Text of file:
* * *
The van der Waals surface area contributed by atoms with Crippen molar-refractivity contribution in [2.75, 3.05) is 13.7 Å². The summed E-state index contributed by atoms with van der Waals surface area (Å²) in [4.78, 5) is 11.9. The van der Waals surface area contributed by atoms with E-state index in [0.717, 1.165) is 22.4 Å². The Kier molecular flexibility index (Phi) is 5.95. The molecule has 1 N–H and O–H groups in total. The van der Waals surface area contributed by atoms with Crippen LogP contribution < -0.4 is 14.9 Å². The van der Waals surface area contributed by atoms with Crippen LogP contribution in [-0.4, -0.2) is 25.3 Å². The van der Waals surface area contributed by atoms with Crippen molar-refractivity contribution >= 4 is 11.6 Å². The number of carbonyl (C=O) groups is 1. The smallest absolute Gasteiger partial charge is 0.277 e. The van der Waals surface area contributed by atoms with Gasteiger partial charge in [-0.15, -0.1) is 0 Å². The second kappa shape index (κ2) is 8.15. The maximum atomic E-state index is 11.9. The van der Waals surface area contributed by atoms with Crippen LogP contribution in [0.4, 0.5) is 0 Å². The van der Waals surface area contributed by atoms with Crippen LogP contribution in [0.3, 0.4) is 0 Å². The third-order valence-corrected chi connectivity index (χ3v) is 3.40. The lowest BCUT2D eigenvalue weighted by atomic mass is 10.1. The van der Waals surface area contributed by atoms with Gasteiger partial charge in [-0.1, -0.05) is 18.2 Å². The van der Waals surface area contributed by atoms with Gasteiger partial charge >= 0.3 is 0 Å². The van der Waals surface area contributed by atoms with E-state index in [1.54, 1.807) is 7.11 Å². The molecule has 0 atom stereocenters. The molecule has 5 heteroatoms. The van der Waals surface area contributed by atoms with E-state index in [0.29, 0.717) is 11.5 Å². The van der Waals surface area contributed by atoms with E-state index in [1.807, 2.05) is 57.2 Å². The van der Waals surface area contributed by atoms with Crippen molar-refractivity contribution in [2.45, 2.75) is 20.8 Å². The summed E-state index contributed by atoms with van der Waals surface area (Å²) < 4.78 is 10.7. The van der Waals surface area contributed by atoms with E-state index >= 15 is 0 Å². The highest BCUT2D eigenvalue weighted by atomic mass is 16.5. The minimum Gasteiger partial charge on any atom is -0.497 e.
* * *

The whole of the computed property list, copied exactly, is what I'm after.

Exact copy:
The van der Waals surface area contributed by atoms with Crippen molar-refractivity contribution in [2.75, 3.05) is 13.7 Å². The summed E-state index contributed by atoms with van der Waals surface area (Å²) in [4.78, 5) is 11.9. The van der Waals surface area contributed by atoms with E-state index in [0.717, 1.165) is 22.4 Å². The Kier molecular flexibility index (Phi) is 5.95. The molecule has 1 N–H and O–H groups in total. The van der Waals surface area contributed by atoms with Crippen LogP contribution < -0.4 is 14.9 Å². The van der Waals surface area contributed by atoms with Crippen LogP contribution in [-0.4, -0.2) is 25.3 Å². The van der Waals surface area contributed by atoms with Crippen molar-refractivity contribution >= 4 is 11.6 Å². The number of carbonyl (C=O) groups is 1. The smallest absolute Gasteiger partial charge is 0.277 e. The van der Waals surface area contributed by atoms with Gasteiger partial charge in [-0.15, -0.1) is 0 Å². The second kappa shape index (κ2) is 8.15. The maximum atomic E-state index is 11.9. The van der Waals surface area contributed by atoms with Crippen LogP contribution in [0.4, 0.5) is 0 Å². The van der Waals surface area contributed by atoms with Crippen LogP contribution in [0.3, 0.4) is 0 Å². The third-order valence-corrected chi connectivity index (χ3v) is 3.40. The lowest BCUT2D eigenvalue weighted by atomic mass is 10.1. The van der Waals surface area contributed by atoms with Gasteiger partial charge in [-0.1, -0.05) is 18.2 Å². The van der Waals surface area contributed by atoms with Gasteiger partial charge >= 0.3 is 0 Å². The van der Waals surface area contributed by atoms with E-state index in [1.54, 1.807) is 7.11 Å². The molecule has 0 atom stereocenters. The molecule has 5 heteroatoms. The van der Waals surface area contributed by atoms with E-state index in [0.29, 0.717) is 11.5 Å². The van der Waals surface area contributed by atoms with E-state index in [1.807, 2.05) is 57.2 Å². The van der Waals surface area contributed by atoms with Crippen molar-refractivity contribution in [2.45, 2.75) is 20.8 Å². The summed E-state index contributed by atoms with van der Waals surface area (Å²) < 4.78 is 10.7. The van der Waals surface area contributed by atoms with E-state index >= 15 is 0 Å². The highest BCUT2D eigenvalue weighted by atomic mass is 16.5. The minimum Gasteiger partial charge on any atom is -0.497 e.